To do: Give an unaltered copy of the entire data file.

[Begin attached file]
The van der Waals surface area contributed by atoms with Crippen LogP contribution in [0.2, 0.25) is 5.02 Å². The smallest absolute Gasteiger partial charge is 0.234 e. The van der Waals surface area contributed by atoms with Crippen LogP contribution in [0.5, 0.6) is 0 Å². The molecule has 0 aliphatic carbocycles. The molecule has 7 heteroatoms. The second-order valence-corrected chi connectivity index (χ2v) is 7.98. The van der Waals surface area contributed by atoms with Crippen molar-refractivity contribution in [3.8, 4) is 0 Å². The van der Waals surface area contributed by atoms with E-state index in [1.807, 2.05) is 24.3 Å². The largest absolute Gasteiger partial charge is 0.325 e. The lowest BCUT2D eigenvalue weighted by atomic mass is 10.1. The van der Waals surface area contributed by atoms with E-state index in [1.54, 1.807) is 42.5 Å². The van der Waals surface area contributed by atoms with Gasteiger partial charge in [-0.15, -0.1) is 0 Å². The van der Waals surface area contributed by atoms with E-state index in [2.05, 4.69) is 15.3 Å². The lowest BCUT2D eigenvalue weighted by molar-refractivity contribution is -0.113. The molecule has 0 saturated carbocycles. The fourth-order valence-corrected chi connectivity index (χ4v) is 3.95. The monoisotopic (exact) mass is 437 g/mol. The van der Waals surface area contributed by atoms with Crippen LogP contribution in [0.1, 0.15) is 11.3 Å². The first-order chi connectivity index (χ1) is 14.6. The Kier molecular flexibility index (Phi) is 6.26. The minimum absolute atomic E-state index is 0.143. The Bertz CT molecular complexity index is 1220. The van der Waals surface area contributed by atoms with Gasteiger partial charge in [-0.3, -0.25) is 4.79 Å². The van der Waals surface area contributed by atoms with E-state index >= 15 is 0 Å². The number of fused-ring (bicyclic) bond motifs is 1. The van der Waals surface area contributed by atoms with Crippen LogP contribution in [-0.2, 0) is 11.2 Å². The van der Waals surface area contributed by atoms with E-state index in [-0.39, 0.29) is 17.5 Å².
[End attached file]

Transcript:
The van der Waals surface area contributed by atoms with Crippen LogP contribution in [0.2, 0.25) is 5.02 Å². The smallest absolute Gasteiger partial charge is 0.234 e. The van der Waals surface area contributed by atoms with Crippen LogP contribution in [0.5, 0.6) is 0 Å². The molecule has 0 aliphatic carbocycles. The molecule has 7 heteroatoms. The second-order valence-corrected chi connectivity index (χ2v) is 7.98. The van der Waals surface area contributed by atoms with Crippen molar-refractivity contribution in [3.8, 4) is 0 Å². The van der Waals surface area contributed by atoms with E-state index in [1.807, 2.05) is 24.3 Å². The largest absolute Gasteiger partial charge is 0.325 e. The lowest BCUT2D eigenvalue weighted by atomic mass is 10.1. The van der Waals surface area contributed by atoms with E-state index in [1.54, 1.807) is 42.5 Å². The van der Waals surface area contributed by atoms with Gasteiger partial charge in [-0.15, -0.1) is 0 Å². The van der Waals surface area contributed by atoms with E-state index in [2.05, 4.69) is 15.3 Å². The lowest BCUT2D eigenvalue weighted by molar-refractivity contribution is -0.113. The molecule has 0 saturated carbocycles. The fourth-order valence-corrected chi connectivity index (χ4v) is 3.95. The monoisotopic (exact) mass is 437 g/mol. The van der Waals surface area contributed by atoms with Crippen LogP contribution in [0.1, 0.15) is 11.3 Å². The first-order chi connectivity index (χ1) is 14.6. The Kier molecular flexibility index (Phi) is 6.26. The minimum absolute atomic E-state index is 0.143. The Bertz CT molecular complexity index is 1220. The van der Waals surface area contributed by atoms with Gasteiger partial charge in [-0.3, -0.25) is 4.79 Å². The van der Waals surface area contributed by atoms with E-state index >= 15 is 0 Å². The number of fused-ring (bicyclic) bond motifs is 1. The van der Waals surface area contributed by atoms with Crippen LogP contribution in [-0.2, 0) is 11.2 Å². The van der Waals surface area contributed by atoms with E-state index in [-0.39, 0.29) is 17.5 Å².